Heath Ledger's Oscar legacy, his best supporting actor trophy for the madly villainous Joker in "The Dark Knight," is destined to pass into the hands of his daughter, Matilda.

His posthumous Academy Award will be held in trust by the Academy of Motion Picture Arts and Sciences and given to Matilda Ledger, now 3, when she turns 18..

The Oscar ceremony turned solemn as Ledger received a standing ovation from his Hollywood colleagues for his turn in the latest Batman saga.

Ledger died in January 2008 of an accidental overdose of prescription drugs at age 28. His parents and sister spoke on his behalf Sunday.

"This award tonight would have humbly validated Heath's quiet determination to be truly accepted by all you here tonight, his peers within an industry he so loved," said his father, Kim Ledger.

The award will go to "your beautiful Matilda," said sister Kate Ledger.

"You just have to look at Matilda to know she's totally like her daddy. She has the same mannerisms, and I really feel he's in her," Sally Bell, Heath's mother, said backstage.

Kate Ledger recounted how her brother sent her "bits and pieces" of the unfinished "Dark Knight, and her prediction when he came home to Australia for a Christmas 2007 visit.

"I said, `I have a feeling, this is it for you ... You're going to get a nomination from the Academy,' Kate Ledger said. "He just looked at me and smiled."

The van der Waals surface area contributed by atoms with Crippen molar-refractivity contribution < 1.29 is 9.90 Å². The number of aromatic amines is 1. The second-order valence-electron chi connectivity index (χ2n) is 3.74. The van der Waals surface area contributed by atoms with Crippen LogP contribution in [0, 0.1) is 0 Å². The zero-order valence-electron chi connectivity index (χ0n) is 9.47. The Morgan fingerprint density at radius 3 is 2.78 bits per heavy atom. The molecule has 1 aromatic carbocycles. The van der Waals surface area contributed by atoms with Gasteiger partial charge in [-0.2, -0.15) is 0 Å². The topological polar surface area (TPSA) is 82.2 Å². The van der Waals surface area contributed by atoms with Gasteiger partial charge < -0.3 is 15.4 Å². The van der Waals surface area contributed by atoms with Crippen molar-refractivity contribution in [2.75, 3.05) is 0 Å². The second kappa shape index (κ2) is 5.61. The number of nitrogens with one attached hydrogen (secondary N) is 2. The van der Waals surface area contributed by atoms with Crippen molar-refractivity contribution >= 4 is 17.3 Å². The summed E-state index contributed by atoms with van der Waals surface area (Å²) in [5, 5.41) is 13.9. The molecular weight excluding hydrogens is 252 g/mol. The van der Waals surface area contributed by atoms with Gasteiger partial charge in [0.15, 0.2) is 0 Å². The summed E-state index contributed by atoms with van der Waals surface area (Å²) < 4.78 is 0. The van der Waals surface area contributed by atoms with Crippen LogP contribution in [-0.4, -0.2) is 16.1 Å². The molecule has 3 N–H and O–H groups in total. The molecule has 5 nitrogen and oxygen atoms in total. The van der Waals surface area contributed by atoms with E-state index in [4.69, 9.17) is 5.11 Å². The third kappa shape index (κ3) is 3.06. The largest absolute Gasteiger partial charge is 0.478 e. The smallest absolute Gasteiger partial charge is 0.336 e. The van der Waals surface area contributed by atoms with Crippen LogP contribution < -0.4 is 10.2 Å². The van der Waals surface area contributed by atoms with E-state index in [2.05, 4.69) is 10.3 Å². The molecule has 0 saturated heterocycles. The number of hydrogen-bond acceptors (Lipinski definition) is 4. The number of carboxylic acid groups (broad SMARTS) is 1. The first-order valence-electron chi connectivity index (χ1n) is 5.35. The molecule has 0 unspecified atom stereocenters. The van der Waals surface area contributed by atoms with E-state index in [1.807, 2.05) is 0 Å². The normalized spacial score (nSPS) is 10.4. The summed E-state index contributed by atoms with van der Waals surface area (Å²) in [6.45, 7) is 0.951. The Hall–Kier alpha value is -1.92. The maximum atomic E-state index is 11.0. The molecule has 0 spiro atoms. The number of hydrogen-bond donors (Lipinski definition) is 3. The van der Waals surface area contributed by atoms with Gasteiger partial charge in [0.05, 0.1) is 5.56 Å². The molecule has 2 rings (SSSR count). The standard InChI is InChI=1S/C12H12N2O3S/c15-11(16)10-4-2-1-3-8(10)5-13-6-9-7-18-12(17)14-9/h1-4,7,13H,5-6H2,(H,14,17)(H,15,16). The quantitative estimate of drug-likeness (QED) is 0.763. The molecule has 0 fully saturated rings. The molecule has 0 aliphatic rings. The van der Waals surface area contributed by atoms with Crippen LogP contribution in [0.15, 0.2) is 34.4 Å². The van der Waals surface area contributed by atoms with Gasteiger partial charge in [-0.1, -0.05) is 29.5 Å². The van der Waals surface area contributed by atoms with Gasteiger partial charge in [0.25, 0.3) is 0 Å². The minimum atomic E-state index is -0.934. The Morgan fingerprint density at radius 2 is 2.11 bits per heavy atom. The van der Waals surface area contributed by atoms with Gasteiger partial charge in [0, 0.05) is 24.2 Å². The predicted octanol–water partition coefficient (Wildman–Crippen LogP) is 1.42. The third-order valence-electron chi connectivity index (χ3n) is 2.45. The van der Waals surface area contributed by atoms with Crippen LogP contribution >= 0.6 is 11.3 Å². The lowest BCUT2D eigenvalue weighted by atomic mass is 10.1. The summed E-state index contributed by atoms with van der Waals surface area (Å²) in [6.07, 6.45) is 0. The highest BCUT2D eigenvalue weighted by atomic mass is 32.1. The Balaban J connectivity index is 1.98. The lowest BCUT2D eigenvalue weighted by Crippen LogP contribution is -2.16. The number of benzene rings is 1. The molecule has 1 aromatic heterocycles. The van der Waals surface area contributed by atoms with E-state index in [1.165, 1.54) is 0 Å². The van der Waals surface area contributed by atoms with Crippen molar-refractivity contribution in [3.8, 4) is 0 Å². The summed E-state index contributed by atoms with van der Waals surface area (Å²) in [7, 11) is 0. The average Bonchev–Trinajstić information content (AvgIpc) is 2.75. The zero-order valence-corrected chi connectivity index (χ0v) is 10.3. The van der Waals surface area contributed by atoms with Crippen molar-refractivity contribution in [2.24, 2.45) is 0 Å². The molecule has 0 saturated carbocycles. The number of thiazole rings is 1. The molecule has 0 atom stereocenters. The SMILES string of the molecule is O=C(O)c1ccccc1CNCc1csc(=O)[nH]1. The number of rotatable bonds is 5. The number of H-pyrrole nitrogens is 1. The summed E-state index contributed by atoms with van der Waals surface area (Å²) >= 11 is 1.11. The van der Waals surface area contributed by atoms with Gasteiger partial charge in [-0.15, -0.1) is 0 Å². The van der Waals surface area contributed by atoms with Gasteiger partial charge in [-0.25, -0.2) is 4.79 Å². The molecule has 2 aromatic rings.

The Australian actor recreated the Batman nemesis as a new-age villain, complete with ironic tales of emotional woe and garish makeup.

Ledger became the second posthumous acting winner in Academy Award history. Peter Finch won the first for 1976's "Network."

Other nominees in the category were Josh Brolin for "Milk"; Robert Downey Jr., "Tropic Thunder"; Philip Seymour Hoffman, "Doubt" and Michael Shannon, "Revolutionary Road."

Ledger's performance already had received Golden Globe and Screen Actor Guild awards and was the clear favorite for the Oscar. He was nominated previously for his role as a ranch hand involved in a secret gay relationship in 2005's "Brokeback Mountain."

Ledger's Oscar nomination for "Dark Knight" came exactly one year after his death.

He has one movie yet to be released. He died in the midst of production on "The Imaginarium of Dr. Parnassus," and director Terry Gilliam has salvaged the unfinished performance by enlisting Jude Law, Johnny Depp and Colin Farrell to complete the part.

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